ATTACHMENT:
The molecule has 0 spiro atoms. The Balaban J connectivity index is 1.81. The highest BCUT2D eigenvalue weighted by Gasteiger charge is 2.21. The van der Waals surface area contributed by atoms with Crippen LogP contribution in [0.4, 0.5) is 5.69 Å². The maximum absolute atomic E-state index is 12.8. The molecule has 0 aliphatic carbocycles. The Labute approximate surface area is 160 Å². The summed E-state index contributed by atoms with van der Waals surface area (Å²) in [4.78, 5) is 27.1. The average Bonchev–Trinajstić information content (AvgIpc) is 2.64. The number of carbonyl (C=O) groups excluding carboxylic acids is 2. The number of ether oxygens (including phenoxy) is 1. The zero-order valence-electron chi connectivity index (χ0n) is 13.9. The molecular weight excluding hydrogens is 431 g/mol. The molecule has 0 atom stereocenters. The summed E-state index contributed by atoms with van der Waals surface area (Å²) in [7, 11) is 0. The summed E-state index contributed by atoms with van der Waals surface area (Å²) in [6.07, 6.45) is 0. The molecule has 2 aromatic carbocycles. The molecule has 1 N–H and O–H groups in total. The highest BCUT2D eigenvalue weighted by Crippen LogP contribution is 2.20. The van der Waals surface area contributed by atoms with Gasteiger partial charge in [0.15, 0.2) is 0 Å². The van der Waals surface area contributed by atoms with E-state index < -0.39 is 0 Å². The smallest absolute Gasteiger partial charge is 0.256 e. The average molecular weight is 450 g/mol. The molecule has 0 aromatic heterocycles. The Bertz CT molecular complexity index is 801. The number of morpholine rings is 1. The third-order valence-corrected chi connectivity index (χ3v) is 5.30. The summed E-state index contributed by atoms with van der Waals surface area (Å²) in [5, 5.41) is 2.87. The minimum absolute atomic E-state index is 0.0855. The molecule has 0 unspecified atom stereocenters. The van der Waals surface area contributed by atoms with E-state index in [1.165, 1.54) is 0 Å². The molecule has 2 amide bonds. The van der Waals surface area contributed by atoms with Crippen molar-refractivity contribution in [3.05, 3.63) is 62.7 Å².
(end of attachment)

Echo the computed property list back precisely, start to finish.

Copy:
The molecule has 0 spiro atoms. The Balaban J connectivity index is 1.81. The highest BCUT2D eigenvalue weighted by Gasteiger charge is 2.21. The van der Waals surface area contributed by atoms with Crippen LogP contribution in [0.4, 0.5) is 5.69 Å². The maximum absolute atomic E-state index is 12.8. The molecule has 0 aliphatic carbocycles. The Labute approximate surface area is 160 Å². The summed E-state index contributed by atoms with van der Waals surface area (Å²) in [4.78, 5) is 27.1. The average Bonchev–Trinajstić information content (AvgIpc) is 2.64. The number of carbonyl (C=O) groups excluding carboxylic acids is 2. The number of ether oxygens (including phenoxy) is 1. The zero-order valence-electron chi connectivity index (χ0n) is 13.9. The molecular weight excluding hydrogens is 431 g/mol. The molecule has 0 atom stereocenters. The summed E-state index contributed by atoms with van der Waals surface area (Å²) in [7, 11) is 0. The summed E-state index contributed by atoms with van der Waals surface area (Å²) in [6.07, 6.45) is 0. The molecule has 2 aromatic carbocycles. The molecule has 1 N–H and O–H groups in total. The highest BCUT2D eigenvalue weighted by Crippen LogP contribution is 2.20. The van der Waals surface area contributed by atoms with Gasteiger partial charge in [0.15, 0.2) is 0 Å². The van der Waals surface area contributed by atoms with E-state index < -0.39 is 0 Å². The smallest absolute Gasteiger partial charge is 0.256 e. The average molecular weight is 450 g/mol. The molecule has 0 aromatic heterocycles. The Bertz CT molecular complexity index is 801. The number of morpholine rings is 1. The third-order valence-corrected chi connectivity index (χ3v) is 5.30. The summed E-state index contributed by atoms with van der Waals surface area (Å²) in [5, 5.41) is 2.87. The minimum absolute atomic E-state index is 0.0855. The molecule has 0 unspecified atom stereocenters. The van der Waals surface area contributed by atoms with E-state index in [1.165, 1.54) is 0 Å². The molecule has 2 amide bonds. The van der Waals surface area contributed by atoms with Crippen molar-refractivity contribution in [3.05, 3.63) is 62.7 Å².